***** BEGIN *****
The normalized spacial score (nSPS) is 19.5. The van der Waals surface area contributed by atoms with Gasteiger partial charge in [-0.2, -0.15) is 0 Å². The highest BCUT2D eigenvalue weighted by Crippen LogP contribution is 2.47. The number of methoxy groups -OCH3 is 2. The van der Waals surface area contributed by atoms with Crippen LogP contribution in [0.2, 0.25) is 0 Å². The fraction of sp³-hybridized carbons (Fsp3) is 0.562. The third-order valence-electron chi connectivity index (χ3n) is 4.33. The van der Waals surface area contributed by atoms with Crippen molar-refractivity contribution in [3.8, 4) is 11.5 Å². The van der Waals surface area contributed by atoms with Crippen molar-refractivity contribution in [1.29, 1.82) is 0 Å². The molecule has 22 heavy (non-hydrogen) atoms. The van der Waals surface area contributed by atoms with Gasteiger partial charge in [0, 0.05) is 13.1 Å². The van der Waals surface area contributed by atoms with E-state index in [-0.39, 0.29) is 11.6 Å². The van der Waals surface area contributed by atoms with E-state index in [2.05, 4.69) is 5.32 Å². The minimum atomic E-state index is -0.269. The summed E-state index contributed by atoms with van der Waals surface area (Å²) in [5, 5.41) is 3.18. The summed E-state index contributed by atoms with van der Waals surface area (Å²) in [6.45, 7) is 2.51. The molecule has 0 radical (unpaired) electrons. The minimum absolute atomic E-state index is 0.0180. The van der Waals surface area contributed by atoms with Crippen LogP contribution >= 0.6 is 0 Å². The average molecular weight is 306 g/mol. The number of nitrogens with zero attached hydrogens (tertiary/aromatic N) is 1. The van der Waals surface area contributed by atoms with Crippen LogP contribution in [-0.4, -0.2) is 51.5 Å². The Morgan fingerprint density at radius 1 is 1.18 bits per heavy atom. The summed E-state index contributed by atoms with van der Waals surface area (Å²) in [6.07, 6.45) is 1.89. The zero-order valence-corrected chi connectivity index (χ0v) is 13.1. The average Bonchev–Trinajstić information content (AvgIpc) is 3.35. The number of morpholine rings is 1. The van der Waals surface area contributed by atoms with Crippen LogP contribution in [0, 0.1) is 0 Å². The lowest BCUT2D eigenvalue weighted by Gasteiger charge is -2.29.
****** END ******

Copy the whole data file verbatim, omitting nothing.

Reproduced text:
The normalized spacial score (nSPS) is 19.5. The van der Waals surface area contributed by atoms with Gasteiger partial charge in [-0.2, -0.15) is 0 Å². The highest BCUT2D eigenvalue weighted by Crippen LogP contribution is 2.47. The number of methoxy groups -OCH3 is 2. The van der Waals surface area contributed by atoms with Crippen LogP contribution in [0.2, 0.25) is 0 Å². The fraction of sp³-hybridized carbons (Fsp3) is 0.562. The third-order valence-electron chi connectivity index (χ3n) is 4.33. The van der Waals surface area contributed by atoms with Crippen molar-refractivity contribution in [3.8, 4) is 11.5 Å². The van der Waals surface area contributed by atoms with Crippen molar-refractivity contribution in [1.29, 1.82) is 0 Å². The molecule has 22 heavy (non-hydrogen) atoms. The van der Waals surface area contributed by atoms with Gasteiger partial charge in [0, 0.05) is 13.1 Å². The van der Waals surface area contributed by atoms with E-state index in [-0.39, 0.29) is 11.6 Å². The van der Waals surface area contributed by atoms with E-state index in [2.05, 4.69) is 5.32 Å². The minimum atomic E-state index is -0.269. The summed E-state index contributed by atoms with van der Waals surface area (Å²) in [5, 5.41) is 3.18. The summed E-state index contributed by atoms with van der Waals surface area (Å²) in [6.45, 7) is 2.51. The molecule has 0 radical (unpaired) electrons. The minimum absolute atomic E-state index is 0.0180. The van der Waals surface area contributed by atoms with Crippen LogP contribution >= 0.6 is 0 Å². The average molecular weight is 306 g/mol. The number of nitrogens with zero attached hydrogens (tertiary/aromatic N) is 1. The van der Waals surface area contributed by atoms with Crippen LogP contribution in [-0.4, -0.2) is 51.5 Å². The Morgan fingerprint density at radius 1 is 1.18 bits per heavy atom. The summed E-state index contributed by atoms with van der Waals surface area (Å²) in [6.07, 6.45) is 1.89. The zero-order valence-corrected chi connectivity index (χ0v) is 13.1. The average Bonchev–Trinajstić information content (AvgIpc) is 3.35. The number of morpholine rings is 1. The van der Waals surface area contributed by atoms with Crippen LogP contribution in [0, 0.1) is 0 Å². The lowest BCUT2D eigenvalue weighted by Gasteiger charge is -2.29.